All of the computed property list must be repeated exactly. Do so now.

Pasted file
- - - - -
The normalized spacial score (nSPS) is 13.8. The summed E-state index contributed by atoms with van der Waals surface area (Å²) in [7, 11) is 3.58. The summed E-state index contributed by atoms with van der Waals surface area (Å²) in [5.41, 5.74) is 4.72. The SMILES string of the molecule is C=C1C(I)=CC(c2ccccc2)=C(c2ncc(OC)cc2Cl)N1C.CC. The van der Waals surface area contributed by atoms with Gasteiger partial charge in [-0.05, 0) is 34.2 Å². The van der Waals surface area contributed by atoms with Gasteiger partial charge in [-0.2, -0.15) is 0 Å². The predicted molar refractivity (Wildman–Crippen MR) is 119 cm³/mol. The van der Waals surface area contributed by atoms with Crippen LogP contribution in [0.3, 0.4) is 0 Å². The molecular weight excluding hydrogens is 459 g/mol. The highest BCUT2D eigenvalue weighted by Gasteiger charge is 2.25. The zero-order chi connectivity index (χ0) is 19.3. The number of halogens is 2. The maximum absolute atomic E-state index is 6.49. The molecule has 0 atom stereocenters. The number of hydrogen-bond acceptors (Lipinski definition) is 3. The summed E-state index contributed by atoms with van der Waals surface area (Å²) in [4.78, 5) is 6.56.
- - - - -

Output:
The normalized spacial score (nSPS) is 13.8. The summed E-state index contributed by atoms with van der Waals surface area (Å²) in [7, 11) is 3.58. The summed E-state index contributed by atoms with van der Waals surface area (Å²) in [5.41, 5.74) is 4.72. The SMILES string of the molecule is C=C1C(I)=CC(c2ccccc2)=C(c2ncc(OC)cc2Cl)N1C.CC. The van der Waals surface area contributed by atoms with Gasteiger partial charge in [-0.05, 0) is 34.2 Å². The van der Waals surface area contributed by atoms with Gasteiger partial charge in [-0.2, -0.15) is 0 Å². The predicted molar refractivity (Wildman–Crippen MR) is 119 cm³/mol. The van der Waals surface area contributed by atoms with Crippen LogP contribution in [0.3, 0.4) is 0 Å². The molecular weight excluding hydrogens is 459 g/mol. The highest BCUT2D eigenvalue weighted by Gasteiger charge is 2.25. The zero-order chi connectivity index (χ0) is 19.3. The number of halogens is 2. The maximum absolute atomic E-state index is 6.49. The molecule has 0 atom stereocenters. The number of hydrogen-bond acceptors (Lipinski definition) is 3. The summed E-state index contributed by atoms with van der Waals surface area (Å²) in [4.78, 5) is 6.56.